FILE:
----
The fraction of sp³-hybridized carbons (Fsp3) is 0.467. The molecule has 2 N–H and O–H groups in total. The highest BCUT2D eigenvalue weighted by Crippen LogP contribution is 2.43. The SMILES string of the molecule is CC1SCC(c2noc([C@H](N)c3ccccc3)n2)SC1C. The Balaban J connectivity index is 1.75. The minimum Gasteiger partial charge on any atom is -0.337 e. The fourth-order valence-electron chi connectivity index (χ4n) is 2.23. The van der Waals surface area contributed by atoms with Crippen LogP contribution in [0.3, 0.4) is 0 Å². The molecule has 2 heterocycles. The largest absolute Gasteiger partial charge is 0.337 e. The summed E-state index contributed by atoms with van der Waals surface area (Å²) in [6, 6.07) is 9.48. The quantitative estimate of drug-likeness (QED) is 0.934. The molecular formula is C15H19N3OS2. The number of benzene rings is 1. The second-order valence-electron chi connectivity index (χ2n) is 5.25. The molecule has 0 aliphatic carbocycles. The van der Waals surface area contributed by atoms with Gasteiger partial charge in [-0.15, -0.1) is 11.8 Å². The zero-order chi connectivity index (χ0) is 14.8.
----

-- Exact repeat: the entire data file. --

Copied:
The fraction of sp³-hybridized carbons (Fsp3) is 0.467. The molecule has 2 N–H and O–H groups in total. The highest BCUT2D eigenvalue weighted by Crippen LogP contribution is 2.43. The SMILES string of the molecule is CC1SCC(c2noc([C@H](N)c3ccccc3)n2)SC1C. The Balaban J connectivity index is 1.75. The minimum Gasteiger partial charge on any atom is -0.337 e. The fourth-order valence-electron chi connectivity index (χ4n) is 2.23. The van der Waals surface area contributed by atoms with Crippen LogP contribution in [0.3, 0.4) is 0 Å². The molecule has 2 heterocycles. The largest absolute Gasteiger partial charge is 0.337 e. The summed E-state index contributed by atoms with van der Waals surface area (Å²) in [6, 6.07) is 9.48. The quantitative estimate of drug-likeness (QED) is 0.934. The molecular formula is C15H19N3OS2. The number of benzene rings is 1. The second-order valence-electron chi connectivity index (χ2n) is 5.25. The molecule has 0 aliphatic carbocycles. The van der Waals surface area contributed by atoms with Gasteiger partial charge in [-0.15, -0.1) is 11.8 Å². The zero-order chi connectivity index (χ0) is 14.8.